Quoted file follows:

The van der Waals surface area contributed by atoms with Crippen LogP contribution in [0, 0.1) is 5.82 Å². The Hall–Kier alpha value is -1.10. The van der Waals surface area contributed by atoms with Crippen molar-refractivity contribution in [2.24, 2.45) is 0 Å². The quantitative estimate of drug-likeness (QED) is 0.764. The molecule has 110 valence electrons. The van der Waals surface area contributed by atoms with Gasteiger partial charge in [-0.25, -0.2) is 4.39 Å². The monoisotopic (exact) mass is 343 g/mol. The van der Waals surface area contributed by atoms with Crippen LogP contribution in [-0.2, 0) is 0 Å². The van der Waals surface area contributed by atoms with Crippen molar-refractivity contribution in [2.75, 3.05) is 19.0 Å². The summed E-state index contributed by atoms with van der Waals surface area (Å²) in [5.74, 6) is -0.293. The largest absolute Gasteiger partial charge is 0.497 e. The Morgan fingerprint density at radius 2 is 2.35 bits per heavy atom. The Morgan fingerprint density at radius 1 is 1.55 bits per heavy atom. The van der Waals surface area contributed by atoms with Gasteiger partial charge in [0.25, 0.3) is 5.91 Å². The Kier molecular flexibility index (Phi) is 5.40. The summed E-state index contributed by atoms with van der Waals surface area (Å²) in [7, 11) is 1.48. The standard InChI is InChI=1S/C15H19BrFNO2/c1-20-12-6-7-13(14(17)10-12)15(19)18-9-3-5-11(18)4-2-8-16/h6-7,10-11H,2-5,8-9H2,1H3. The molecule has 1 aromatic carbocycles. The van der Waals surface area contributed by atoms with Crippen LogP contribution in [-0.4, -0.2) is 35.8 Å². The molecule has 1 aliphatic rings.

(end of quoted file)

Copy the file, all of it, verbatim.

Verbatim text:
The van der Waals surface area contributed by atoms with Crippen LogP contribution in [0, 0.1) is 5.82 Å². The Hall–Kier alpha value is -1.10. The van der Waals surface area contributed by atoms with Crippen molar-refractivity contribution in [2.24, 2.45) is 0 Å². The quantitative estimate of drug-likeness (QED) is 0.764. The molecule has 110 valence electrons. The van der Waals surface area contributed by atoms with Gasteiger partial charge in [-0.25, -0.2) is 4.39 Å². The monoisotopic (exact) mass is 343 g/mol. The van der Waals surface area contributed by atoms with Crippen LogP contribution in [-0.2, 0) is 0 Å². The van der Waals surface area contributed by atoms with Crippen molar-refractivity contribution in [2.75, 3.05) is 19.0 Å². The summed E-state index contributed by atoms with van der Waals surface area (Å²) in [5.74, 6) is -0.293. The largest absolute Gasteiger partial charge is 0.497 e. The Morgan fingerprint density at radius 2 is 2.35 bits per heavy atom. The Morgan fingerprint density at radius 1 is 1.55 bits per heavy atom. The van der Waals surface area contributed by atoms with Gasteiger partial charge in [0.25, 0.3) is 5.91 Å². The Kier molecular flexibility index (Phi) is 5.40. The summed E-state index contributed by atoms with van der Waals surface area (Å²) in [7, 11) is 1.48. The standard InChI is InChI=1S/C15H19BrFNO2/c1-20-12-6-7-13(14(17)10-12)15(19)18-9-3-5-11(18)4-2-8-16/h6-7,10-11H,2-5,8-9H2,1H3. The molecule has 1 aromatic carbocycles. The van der Waals surface area contributed by atoms with Crippen LogP contribution in [-0.4, -0.2) is 35.8 Å². The molecule has 1 aliphatic rings.